Mind & Body

Use the Serial Positioning Effect to Always Make a Good Impression

Memory is a funny thing. Like that office party last weekend. We remember when they wheeled in the chocolate fountain at the beginning. And we remember seeing all of the staplers encased in chocolate at the end. But the middle is kind of hazy. Actually, it turns out memory pretty much always works like that, and you don't even have to get written up for misuse of office supplies to prove it. Better yet, we might even be able to use it at our next job interview.

First Impressions, Last Impressions

It's called the serial positioning effect, and it's one of the best-documented quirks of the human brain. Basically, it boils down to this: for any given experience, people remember two parts the best: the beginning and the end.

We've known about this for awhile. It was first described by psychologist B.B. Murdock — in 1962. In his experiment, he challenged his subjects to memorize a list that ranged from 10 to 40 words. The pattern was unmistakable. In 20-word lists, for example, the first word would be remembered with over 50 percent accuracy, while the 20th would come in around 75 percent. But it dropped off fast. No words between the 4th to the 16th cracked the 25 percent mark, making the whole chart look like a jagged Jack-o-Lantern smile.

Murdock attributed this pattern to the two types of memory: long-term and short-term. Those words from the beginning? They get slotted into the long-term memory bucket, since we have the time to chew them over and mark them as significant. And the words at the end get the benefit of recency — we don't need to dwell on them because they're still fresh in our short-term memory. The thing is that short-term memories tend to push other short-term memories out, so those middle words get the short end of the stick.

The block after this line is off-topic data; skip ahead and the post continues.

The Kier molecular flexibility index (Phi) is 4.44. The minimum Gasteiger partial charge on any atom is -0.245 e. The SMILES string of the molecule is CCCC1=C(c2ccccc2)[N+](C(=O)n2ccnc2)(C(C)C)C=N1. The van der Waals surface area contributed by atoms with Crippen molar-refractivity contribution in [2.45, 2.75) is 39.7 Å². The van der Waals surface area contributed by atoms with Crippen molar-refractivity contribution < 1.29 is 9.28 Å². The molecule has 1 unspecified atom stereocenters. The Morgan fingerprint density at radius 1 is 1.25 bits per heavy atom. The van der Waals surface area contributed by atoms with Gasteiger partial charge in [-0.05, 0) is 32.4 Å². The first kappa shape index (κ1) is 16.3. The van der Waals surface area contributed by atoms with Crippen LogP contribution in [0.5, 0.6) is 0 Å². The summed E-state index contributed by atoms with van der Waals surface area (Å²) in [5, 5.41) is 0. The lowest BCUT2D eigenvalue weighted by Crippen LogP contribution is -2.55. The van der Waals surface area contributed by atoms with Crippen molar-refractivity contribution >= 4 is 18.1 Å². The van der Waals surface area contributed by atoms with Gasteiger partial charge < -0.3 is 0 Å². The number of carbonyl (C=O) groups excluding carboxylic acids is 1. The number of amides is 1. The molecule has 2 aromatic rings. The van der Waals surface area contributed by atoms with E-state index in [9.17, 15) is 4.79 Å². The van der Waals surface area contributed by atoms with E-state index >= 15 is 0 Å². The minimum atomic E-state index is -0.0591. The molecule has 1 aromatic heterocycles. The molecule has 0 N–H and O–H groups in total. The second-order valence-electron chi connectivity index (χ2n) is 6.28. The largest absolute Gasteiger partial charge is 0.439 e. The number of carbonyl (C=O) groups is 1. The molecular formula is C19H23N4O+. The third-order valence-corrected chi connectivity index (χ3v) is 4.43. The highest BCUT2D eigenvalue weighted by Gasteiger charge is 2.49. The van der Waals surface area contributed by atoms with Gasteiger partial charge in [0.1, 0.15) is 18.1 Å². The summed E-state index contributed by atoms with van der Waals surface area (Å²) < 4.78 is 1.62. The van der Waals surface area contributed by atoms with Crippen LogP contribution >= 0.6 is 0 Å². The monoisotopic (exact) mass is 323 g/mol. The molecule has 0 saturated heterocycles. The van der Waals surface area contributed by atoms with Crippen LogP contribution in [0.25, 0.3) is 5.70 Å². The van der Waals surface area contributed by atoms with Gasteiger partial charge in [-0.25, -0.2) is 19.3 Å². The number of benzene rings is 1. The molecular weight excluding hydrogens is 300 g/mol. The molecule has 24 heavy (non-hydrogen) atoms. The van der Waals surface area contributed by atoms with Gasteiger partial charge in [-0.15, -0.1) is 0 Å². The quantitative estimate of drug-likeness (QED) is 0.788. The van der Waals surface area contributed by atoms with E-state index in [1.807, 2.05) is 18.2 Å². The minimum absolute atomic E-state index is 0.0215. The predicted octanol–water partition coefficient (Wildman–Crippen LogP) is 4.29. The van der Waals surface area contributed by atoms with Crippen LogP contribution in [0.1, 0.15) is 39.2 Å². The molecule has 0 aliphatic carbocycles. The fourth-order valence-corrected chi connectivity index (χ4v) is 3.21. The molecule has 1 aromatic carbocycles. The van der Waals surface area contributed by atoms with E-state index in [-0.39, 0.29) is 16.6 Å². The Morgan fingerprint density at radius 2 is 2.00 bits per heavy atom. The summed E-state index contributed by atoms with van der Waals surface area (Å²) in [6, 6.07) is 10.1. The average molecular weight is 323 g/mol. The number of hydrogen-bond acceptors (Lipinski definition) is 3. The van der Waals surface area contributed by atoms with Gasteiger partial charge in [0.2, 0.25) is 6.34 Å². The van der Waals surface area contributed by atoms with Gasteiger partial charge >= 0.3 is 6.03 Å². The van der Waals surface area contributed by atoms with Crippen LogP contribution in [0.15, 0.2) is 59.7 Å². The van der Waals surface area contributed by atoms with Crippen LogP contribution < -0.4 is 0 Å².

Making Memory Work for You

But how can you use this knowledge for fun and profit? We're so glad you asked. Let's say you've got a big presentation coming up and you want to make sure your audience retains your key points days and weeks later. You might be tempted to open on a humorous, if only tangentially related, anecdote to grab their attention. That might work as far as attention-grabbing goes, but it'll only work against you when it comes to retention.

That's because your audience will remember that funny story — but they won't remember what it has to do with what you were trying to tell them. It's much better to start with your key points before bringing in the supporting arguments and amusing tangents. And then when you get to the end, bring it all back around again.

How about more persuasive speaking lessons from the Harvard Business ReviewWe handpick reading recommendations we think you may like. If you choose to make a purchase through that link, Curiosity will get a share of the sale.

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Written by Reuben Westmaas December 27, 2017